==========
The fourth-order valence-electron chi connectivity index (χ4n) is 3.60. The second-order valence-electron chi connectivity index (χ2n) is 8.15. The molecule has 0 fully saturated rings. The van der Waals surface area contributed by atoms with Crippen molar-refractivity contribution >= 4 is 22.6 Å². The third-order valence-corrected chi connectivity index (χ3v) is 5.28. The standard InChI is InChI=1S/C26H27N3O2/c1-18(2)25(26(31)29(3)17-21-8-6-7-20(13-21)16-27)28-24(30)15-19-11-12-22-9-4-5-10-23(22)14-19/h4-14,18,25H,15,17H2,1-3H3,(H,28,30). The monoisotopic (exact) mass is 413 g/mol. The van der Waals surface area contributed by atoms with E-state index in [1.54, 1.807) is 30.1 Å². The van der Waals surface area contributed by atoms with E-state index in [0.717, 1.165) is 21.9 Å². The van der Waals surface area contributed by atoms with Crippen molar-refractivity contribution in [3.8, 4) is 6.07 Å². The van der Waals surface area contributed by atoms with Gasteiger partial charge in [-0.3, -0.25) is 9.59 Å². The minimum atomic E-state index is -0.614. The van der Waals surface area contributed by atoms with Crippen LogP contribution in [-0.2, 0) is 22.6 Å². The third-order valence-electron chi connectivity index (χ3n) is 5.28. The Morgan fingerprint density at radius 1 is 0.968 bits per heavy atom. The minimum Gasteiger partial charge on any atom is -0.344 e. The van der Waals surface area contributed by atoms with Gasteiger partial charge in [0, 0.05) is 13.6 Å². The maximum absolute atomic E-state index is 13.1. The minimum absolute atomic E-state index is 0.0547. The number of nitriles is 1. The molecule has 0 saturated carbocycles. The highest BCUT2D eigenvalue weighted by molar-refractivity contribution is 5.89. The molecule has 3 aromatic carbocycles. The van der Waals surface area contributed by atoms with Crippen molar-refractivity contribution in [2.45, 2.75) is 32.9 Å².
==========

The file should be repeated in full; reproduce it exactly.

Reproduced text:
The fourth-order valence-electron chi connectivity index (χ4n) is 3.60. The second-order valence-electron chi connectivity index (χ2n) is 8.15. The molecule has 0 fully saturated rings. The van der Waals surface area contributed by atoms with Crippen molar-refractivity contribution >= 4 is 22.6 Å². The third-order valence-corrected chi connectivity index (χ3v) is 5.28. The standard InChI is InChI=1S/C26H27N3O2/c1-18(2)25(26(31)29(3)17-21-8-6-7-20(13-21)16-27)28-24(30)15-19-11-12-22-9-4-5-10-23(22)14-19/h4-14,18,25H,15,17H2,1-3H3,(H,28,30). The monoisotopic (exact) mass is 413 g/mol. The van der Waals surface area contributed by atoms with E-state index in [1.54, 1.807) is 30.1 Å². The van der Waals surface area contributed by atoms with E-state index in [0.717, 1.165) is 21.9 Å². The van der Waals surface area contributed by atoms with Crippen molar-refractivity contribution in [3.8, 4) is 6.07 Å². The van der Waals surface area contributed by atoms with Gasteiger partial charge in [-0.3, -0.25) is 9.59 Å². The minimum atomic E-state index is -0.614. The van der Waals surface area contributed by atoms with Crippen LogP contribution in [-0.2, 0) is 22.6 Å². The third-order valence-electron chi connectivity index (χ3n) is 5.28. The Morgan fingerprint density at radius 1 is 0.968 bits per heavy atom. The minimum Gasteiger partial charge on any atom is -0.344 e. The van der Waals surface area contributed by atoms with Gasteiger partial charge in [0, 0.05) is 13.6 Å². The maximum absolute atomic E-state index is 13.1. The minimum absolute atomic E-state index is 0.0547. The number of nitriles is 1. The molecule has 0 saturated carbocycles. The highest BCUT2D eigenvalue weighted by molar-refractivity contribution is 5.89. The molecule has 3 aromatic carbocycles. The van der Waals surface area contributed by atoms with Crippen molar-refractivity contribution in [2.45, 2.75) is 32.9 Å².